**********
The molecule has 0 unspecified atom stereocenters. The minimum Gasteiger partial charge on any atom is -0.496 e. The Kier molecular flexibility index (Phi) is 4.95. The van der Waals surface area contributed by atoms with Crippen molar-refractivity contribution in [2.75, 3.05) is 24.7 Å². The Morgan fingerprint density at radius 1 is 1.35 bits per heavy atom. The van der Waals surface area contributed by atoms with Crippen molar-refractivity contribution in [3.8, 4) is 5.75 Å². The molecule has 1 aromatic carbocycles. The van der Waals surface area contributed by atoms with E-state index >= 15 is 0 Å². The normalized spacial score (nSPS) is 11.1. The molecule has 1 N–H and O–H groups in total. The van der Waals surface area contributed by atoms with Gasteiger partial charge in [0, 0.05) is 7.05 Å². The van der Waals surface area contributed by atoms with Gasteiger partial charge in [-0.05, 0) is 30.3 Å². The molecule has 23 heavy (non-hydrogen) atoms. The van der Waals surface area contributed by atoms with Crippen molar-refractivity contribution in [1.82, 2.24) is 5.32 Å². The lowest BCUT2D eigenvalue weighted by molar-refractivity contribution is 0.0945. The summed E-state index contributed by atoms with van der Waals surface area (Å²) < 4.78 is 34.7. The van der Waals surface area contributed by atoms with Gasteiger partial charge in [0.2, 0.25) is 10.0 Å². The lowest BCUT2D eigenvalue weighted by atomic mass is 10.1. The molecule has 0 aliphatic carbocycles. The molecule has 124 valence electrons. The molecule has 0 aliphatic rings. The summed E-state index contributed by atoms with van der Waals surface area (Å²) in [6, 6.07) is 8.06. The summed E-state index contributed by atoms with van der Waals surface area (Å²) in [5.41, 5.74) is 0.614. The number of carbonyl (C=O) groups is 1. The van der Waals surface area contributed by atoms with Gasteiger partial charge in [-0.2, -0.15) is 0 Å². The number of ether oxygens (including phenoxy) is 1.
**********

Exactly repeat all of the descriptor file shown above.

The molecule has 0 unspecified atom stereocenters. The minimum Gasteiger partial charge on any atom is -0.496 e. The Kier molecular flexibility index (Phi) is 4.95. The van der Waals surface area contributed by atoms with Crippen molar-refractivity contribution in [2.75, 3.05) is 24.7 Å². The Morgan fingerprint density at radius 1 is 1.35 bits per heavy atom. The van der Waals surface area contributed by atoms with Crippen molar-refractivity contribution in [3.8, 4) is 5.75 Å². The molecule has 1 aromatic carbocycles. The van der Waals surface area contributed by atoms with E-state index >= 15 is 0 Å². The normalized spacial score (nSPS) is 11.1. The molecule has 1 N–H and O–H groups in total. The van der Waals surface area contributed by atoms with Gasteiger partial charge in [0, 0.05) is 7.05 Å². The van der Waals surface area contributed by atoms with Gasteiger partial charge in [-0.05, 0) is 30.3 Å². The molecule has 23 heavy (non-hydrogen) atoms. The van der Waals surface area contributed by atoms with Crippen molar-refractivity contribution in [1.82, 2.24) is 5.32 Å². The lowest BCUT2D eigenvalue weighted by molar-refractivity contribution is 0.0945. The summed E-state index contributed by atoms with van der Waals surface area (Å²) < 4.78 is 34.7. The van der Waals surface area contributed by atoms with Gasteiger partial charge in [0.2, 0.25) is 10.0 Å². The lowest BCUT2D eigenvalue weighted by atomic mass is 10.1. The molecule has 0 aliphatic carbocycles. The molecule has 124 valence electrons. The molecule has 0 aliphatic rings. The summed E-state index contributed by atoms with van der Waals surface area (Å²) in [6, 6.07) is 8.06. The summed E-state index contributed by atoms with van der Waals surface area (Å²) in [5.41, 5.74) is 0.614. The number of carbonyl (C=O) groups is 1. The van der Waals surface area contributed by atoms with Gasteiger partial charge in [-0.2, -0.15) is 0 Å². The number of ether oxygens (including phenoxy) is 1.